Linklaters‘ partnership has decided against pursuing a fully-fledged merger to secure credible China law coverage and voted through plans for a local spin-off set to launch later this year.
Three PRC lawyers in Linklaters’ Shanghai arm are set to create their own firm, which Linklaters will form a best friend agreement with. With talks having fallen through with Shanghai Capital Law & Partners and Shanghai Kai-Rong Law Firm at the end of last year to form a JV under new rules of the Shanghai Free Trade Zone, the new firm will enter into a ‘joint operations’ agreement once local regulators allow.
The new firm, which is expected to include around 10 of Linklaters’ 30 Shanghai-based lawyers by the end of the year, will handle local law including M&A, competition, derivatives and structured products, financial regulation and disputes. The move was voted through by Linklaters’ partnership during the firm’s global partners meeting in Berlin this month.
Shanghai Free Trade Zone rules state a firm must be independent for at least three years before entering into a formal tie-up with an international partner. The spin-off plans conclude ‘Project Trident’, headed by Asia managing partner Marc Harvey, to secure PRC law capability for the leading London law firm. The project saw Harvey oversee discussions with around 10 Chinese law firms.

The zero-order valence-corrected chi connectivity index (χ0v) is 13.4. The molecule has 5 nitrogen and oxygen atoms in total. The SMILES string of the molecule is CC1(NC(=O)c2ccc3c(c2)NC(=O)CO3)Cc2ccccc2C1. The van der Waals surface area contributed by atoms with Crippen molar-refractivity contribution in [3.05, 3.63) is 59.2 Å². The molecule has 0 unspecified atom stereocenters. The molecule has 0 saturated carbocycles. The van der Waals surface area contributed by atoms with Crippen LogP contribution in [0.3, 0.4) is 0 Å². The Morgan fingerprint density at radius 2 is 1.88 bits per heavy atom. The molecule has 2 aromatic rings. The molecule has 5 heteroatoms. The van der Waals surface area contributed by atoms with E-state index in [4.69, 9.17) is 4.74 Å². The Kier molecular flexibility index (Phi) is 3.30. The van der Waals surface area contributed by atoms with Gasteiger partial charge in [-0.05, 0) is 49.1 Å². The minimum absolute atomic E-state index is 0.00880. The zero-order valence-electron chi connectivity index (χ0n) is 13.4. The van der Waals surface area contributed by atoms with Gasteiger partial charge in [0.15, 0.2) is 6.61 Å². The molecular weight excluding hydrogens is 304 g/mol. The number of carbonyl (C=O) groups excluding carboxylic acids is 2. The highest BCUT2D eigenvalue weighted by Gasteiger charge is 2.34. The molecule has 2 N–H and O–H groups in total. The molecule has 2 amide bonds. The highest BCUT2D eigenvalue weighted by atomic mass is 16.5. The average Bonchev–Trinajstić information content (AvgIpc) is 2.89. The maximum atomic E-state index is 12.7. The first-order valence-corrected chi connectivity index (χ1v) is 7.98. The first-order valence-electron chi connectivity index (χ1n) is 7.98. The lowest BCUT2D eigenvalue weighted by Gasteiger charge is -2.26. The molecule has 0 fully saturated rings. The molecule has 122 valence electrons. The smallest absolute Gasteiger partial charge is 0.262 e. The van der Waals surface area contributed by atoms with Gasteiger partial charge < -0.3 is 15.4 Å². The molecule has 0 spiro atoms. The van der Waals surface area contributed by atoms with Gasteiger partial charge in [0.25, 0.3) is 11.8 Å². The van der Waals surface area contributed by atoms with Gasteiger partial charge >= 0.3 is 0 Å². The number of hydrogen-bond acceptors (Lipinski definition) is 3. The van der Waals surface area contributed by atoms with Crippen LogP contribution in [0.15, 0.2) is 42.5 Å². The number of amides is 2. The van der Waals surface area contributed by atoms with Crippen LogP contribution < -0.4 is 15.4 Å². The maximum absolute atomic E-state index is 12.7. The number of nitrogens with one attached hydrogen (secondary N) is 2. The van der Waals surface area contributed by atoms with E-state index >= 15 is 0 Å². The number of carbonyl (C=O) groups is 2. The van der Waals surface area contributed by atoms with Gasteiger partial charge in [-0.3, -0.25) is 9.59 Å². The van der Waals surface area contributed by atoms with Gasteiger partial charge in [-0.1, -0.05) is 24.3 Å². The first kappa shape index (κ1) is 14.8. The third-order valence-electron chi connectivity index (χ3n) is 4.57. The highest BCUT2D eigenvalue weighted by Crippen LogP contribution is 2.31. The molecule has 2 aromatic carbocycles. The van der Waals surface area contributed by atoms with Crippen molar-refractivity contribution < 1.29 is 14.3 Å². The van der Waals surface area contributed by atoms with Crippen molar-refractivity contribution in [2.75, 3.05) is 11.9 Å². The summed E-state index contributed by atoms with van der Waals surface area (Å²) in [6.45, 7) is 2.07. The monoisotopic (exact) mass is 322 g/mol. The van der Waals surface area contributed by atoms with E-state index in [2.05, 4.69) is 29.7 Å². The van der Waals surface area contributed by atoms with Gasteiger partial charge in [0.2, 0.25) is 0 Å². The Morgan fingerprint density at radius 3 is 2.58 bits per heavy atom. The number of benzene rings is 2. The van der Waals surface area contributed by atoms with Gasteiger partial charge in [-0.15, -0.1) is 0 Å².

The free trade zone regime comes as part of a move to liberalise the protectionist legal services market in China. US-based law firm Baker & McKenzie became the first international firm to practise PRC law when it entered a joint operation with FenXun in the Shanghai Free Trade Zone in April 2015.
Linklaters said in a statement: ‘In the coming months some of our former colleagues will seek to establish a separate PRC law firm…with which the firm will enter into a best friends relationship and then, when permitted to do so, enter into alliance or cooperation arrangements constituting joint operations under the rules of the Shanghai Free Trade Zone.
‘We expect to see stable and sustainable growth in China over the long term. Market shifts have indicated that outbound work and high-end domestic transactions will become ever more important for our business. We believe that being able to offer integrated Chinese and international law advice will help us to protect our competitive advantage both in China and globally.’
For more on Linklaters’ partnership conference click here for an interview with managing partner Gideon Moore